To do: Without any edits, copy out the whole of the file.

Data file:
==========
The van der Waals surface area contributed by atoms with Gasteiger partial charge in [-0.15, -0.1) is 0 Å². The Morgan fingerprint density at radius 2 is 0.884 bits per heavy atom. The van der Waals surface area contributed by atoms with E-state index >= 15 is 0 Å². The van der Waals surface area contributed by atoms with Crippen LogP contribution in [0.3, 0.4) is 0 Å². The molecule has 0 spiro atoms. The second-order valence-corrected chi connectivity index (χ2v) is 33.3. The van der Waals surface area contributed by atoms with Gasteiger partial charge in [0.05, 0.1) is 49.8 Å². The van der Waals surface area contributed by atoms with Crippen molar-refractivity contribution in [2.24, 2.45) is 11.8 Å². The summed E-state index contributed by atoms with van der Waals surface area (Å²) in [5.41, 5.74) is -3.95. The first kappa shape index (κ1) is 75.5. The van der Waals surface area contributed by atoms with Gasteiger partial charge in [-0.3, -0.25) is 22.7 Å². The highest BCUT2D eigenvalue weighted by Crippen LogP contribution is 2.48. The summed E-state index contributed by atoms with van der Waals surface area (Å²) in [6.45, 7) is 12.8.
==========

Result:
The van der Waals surface area contributed by atoms with Gasteiger partial charge in [-0.15, -0.1) is 0 Å². The Morgan fingerprint density at radius 2 is 0.884 bits per heavy atom. The van der Waals surface area contributed by atoms with E-state index >= 15 is 0 Å². The van der Waals surface area contributed by atoms with Crippen LogP contribution in [0.3, 0.4) is 0 Å². The molecule has 0 spiro atoms. The second-order valence-corrected chi connectivity index (χ2v) is 33.3. The van der Waals surface area contributed by atoms with Gasteiger partial charge in [0.05, 0.1) is 49.8 Å². The van der Waals surface area contributed by atoms with Crippen molar-refractivity contribution in [2.24, 2.45) is 11.8 Å². The summed E-state index contributed by atoms with van der Waals surface area (Å²) in [5.41, 5.74) is -3.95. The first kappa shape index (κ1) is 75.5. The van der Waals surface area contributed by atoms with Gasteiger partial charge in [-0.3, -0.25) is 22.7 Å². The highest BCUT2D eigenvalue weighted by Crippen LogP contribution is 2.48. The summed E-state index contributed by atoms with van der Waals surface area (Å²) in [6.45, 7) is 12.8.